Conclusion

Emoluments attachment orders and Garnishee orders are just two of the avenues available to you when enforcing a judgment granted in your favor. The brief discussion above differentiates between these two procedures and outlines some key aspects. However, the facts of your specific case shall guide you in your decision as to how you will effectively enforce your judgment.

[1] Jones & Buckle “The Civil Practice of the Magistrate’s Courts in South Africa” 10th edition, Volume 1: Van Loggerenberg Page 443.

[2] Section 45(12) of the Uniform rules of court.

[3]Jones & Buckle “The Civil Practice of the Magistrate’s Courts in South Africa” 10th edition, Volume 1: Van Loggerenberg Page 443.

[4] Section 65(J)(1)(b)(i) of the Magistrate’s Court Act 32 of 1944 (“the Act”).

[5] Section 65J(4)(a) of the Act.

[6] Section 65J(1)(b)(ii) of the Act.

[7] Section 65J(10)(a) of the Act.

[8] University of Stellenbosch Legal Aid Clinic v Minister of Justice and Correctional Services 2016 (6) SA 596 (CC) para 206.

[9] University of Stellenbosch Legal Aid Clinic v Minister of Justice and Correctional Services 2016 (6) SA 596 (CC) para 74.

[10] University of Stellenbosch Legal Aid Clinic v Minister of Justice and Correctional Services 2016 (6) SA 596 (CC) para 74.

[11] University of Stellenbosch Legal Aid Clinic v Minister of Justice and Correctional Services 2016 (6) SA 596 (CC) para 155.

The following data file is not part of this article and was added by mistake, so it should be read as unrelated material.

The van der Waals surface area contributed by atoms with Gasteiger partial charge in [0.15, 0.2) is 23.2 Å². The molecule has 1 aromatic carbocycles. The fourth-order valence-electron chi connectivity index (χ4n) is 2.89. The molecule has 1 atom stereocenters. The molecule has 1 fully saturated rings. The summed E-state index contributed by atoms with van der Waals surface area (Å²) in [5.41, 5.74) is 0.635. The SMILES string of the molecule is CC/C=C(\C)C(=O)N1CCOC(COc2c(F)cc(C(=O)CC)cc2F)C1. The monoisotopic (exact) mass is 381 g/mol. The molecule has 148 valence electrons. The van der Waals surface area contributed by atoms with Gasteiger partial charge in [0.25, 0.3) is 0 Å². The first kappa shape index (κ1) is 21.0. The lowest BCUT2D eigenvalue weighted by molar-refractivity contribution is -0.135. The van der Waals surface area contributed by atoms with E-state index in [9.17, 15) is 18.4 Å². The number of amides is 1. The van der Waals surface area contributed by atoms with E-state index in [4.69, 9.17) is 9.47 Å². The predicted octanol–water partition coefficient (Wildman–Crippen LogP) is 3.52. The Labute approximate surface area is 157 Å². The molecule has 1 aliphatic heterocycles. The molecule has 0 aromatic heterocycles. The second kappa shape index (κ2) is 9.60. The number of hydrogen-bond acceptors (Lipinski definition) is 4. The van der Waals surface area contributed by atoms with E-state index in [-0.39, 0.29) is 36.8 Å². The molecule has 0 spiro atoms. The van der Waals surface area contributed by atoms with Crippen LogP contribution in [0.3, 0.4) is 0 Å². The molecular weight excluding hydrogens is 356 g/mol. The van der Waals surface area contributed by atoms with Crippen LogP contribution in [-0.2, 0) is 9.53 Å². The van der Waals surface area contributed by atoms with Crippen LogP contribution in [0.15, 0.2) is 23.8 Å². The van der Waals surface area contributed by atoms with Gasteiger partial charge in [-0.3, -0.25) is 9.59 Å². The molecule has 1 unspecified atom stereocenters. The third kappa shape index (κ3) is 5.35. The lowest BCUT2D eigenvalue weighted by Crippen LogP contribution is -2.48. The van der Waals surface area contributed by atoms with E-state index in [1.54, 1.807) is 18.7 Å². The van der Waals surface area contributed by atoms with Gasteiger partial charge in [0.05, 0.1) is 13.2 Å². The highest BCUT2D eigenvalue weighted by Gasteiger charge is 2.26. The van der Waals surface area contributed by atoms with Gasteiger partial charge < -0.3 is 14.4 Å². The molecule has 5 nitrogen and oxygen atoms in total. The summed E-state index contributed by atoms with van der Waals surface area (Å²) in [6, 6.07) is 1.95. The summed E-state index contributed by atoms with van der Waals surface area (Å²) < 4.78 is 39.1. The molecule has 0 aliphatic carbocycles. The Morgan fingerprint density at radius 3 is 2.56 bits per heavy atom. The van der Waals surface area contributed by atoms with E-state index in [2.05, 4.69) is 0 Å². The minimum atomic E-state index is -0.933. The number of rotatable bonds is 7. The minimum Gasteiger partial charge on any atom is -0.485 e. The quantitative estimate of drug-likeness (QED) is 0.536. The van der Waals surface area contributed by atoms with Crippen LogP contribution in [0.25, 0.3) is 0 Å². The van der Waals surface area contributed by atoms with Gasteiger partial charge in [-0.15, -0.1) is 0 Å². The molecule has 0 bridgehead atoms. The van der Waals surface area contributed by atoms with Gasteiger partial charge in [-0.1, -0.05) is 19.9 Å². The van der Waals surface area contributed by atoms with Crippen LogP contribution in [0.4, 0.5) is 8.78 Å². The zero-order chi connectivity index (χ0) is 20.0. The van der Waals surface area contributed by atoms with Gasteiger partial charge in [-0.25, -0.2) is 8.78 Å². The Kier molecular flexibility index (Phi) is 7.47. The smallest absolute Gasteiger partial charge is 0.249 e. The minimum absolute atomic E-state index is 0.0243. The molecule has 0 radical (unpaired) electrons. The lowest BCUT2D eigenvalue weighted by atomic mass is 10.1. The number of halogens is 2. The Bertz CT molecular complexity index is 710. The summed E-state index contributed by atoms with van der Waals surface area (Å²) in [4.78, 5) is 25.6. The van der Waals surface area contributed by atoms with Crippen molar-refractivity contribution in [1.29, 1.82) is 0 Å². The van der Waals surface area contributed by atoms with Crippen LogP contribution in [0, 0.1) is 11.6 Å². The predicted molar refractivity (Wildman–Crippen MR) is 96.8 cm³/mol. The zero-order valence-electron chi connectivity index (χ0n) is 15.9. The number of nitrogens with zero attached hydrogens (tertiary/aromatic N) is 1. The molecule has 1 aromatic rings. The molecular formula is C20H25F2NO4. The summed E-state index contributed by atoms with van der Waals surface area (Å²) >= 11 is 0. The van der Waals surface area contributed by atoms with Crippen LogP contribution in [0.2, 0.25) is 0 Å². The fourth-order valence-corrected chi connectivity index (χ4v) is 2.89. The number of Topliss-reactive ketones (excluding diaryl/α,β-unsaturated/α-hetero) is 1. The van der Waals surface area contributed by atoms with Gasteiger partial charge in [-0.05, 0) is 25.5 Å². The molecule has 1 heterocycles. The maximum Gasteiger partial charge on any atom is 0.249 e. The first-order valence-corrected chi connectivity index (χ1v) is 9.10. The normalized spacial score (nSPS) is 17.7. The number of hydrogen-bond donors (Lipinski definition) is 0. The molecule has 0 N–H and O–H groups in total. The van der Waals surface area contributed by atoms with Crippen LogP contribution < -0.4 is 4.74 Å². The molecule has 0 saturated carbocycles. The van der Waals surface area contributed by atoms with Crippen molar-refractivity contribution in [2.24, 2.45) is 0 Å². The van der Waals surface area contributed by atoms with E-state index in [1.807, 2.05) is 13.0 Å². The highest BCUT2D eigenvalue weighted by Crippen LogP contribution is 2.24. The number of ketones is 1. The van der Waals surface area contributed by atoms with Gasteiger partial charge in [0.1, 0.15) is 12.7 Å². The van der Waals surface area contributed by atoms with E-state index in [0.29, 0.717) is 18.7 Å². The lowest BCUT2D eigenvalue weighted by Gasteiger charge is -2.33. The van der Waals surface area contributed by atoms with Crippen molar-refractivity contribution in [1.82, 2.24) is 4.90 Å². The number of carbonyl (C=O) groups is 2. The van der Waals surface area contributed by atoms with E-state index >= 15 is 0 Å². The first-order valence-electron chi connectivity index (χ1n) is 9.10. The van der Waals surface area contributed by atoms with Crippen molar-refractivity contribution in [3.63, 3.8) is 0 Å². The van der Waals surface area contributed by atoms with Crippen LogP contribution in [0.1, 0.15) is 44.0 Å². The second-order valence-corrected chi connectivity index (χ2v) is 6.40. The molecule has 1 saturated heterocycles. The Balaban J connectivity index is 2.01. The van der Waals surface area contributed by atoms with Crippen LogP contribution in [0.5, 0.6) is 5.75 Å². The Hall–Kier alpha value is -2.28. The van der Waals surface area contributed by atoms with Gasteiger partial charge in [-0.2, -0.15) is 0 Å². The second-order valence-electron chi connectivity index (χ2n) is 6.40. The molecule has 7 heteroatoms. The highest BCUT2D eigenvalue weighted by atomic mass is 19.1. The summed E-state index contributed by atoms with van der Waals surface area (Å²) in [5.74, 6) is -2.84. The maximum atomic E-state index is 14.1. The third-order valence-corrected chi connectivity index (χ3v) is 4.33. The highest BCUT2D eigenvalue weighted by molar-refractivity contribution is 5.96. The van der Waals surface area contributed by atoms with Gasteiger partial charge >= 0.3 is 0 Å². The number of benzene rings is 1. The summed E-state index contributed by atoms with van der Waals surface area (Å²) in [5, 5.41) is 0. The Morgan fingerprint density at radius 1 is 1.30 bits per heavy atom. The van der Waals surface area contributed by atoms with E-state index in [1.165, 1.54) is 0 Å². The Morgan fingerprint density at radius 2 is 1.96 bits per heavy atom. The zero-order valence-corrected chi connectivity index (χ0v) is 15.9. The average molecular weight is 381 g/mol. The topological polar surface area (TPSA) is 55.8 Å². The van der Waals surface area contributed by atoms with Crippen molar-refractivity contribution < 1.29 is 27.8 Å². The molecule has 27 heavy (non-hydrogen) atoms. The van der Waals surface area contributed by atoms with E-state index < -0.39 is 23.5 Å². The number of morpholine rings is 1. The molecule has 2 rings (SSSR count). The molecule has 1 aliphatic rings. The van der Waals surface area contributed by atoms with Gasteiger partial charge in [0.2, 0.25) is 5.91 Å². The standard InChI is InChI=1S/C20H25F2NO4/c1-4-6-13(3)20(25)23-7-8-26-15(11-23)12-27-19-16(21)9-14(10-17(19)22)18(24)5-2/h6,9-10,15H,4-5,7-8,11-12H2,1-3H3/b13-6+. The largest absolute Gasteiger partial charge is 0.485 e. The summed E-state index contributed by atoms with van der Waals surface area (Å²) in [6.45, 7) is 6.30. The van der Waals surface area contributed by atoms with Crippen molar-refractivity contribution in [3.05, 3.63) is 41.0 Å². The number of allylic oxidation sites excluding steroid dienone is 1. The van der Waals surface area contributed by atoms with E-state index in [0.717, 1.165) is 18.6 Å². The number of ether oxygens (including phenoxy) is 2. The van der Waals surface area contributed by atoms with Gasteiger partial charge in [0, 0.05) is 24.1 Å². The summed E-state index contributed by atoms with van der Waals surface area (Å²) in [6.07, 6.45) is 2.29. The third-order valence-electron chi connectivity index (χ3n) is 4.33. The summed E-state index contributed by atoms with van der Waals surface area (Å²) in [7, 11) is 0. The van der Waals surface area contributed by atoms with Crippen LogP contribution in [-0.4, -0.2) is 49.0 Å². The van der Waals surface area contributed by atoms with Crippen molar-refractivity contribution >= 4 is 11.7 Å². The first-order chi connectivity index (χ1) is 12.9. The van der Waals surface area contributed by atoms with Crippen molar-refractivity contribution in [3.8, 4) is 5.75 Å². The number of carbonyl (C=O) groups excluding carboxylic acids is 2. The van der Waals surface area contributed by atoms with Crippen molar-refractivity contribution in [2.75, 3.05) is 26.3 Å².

[12] Section 65J(2) of the Act.

[13] Jones & Buckle “The Civil Practice of the Magistrate’s Courts in South Africa” 10th edition, Volume 1: Van Loggerenberg Page 444E; Section 55(A) of the Act.

[14] Rule 46(1) of the Magistrate’s Rules of Court.

[15] Section 65(J)(2A) of the Act.

[16] Rule 46(2) of the Magistrate’s Rules of Court.

[17] Section 65(J)(3)(c) of the Act.

[18] Jones & Buckle “The Civil Practice of the Magistrate’s Courts in South Africa” 10th edition, Volume 1: Van Loggerenberg Page 443.

[19] Minter NO v Maker 2001 (3) SA 175 (W).

[20] Section 72(1) of the Act.

[21] C Theophilopoulos “Fundamental Principles of Civil Procedure” Third edition, Pg 142.

[22] Section 72(1) of the Act.

[23] Rule 47(1) of the Magistrate’s Rules of Court.

[24] Rule 47(2) of the Magistrate’s Rules of Court.

[25] Rule 47(7) of the Magistrate’s Rules of Court.

[26] Section 72(2) of the Act.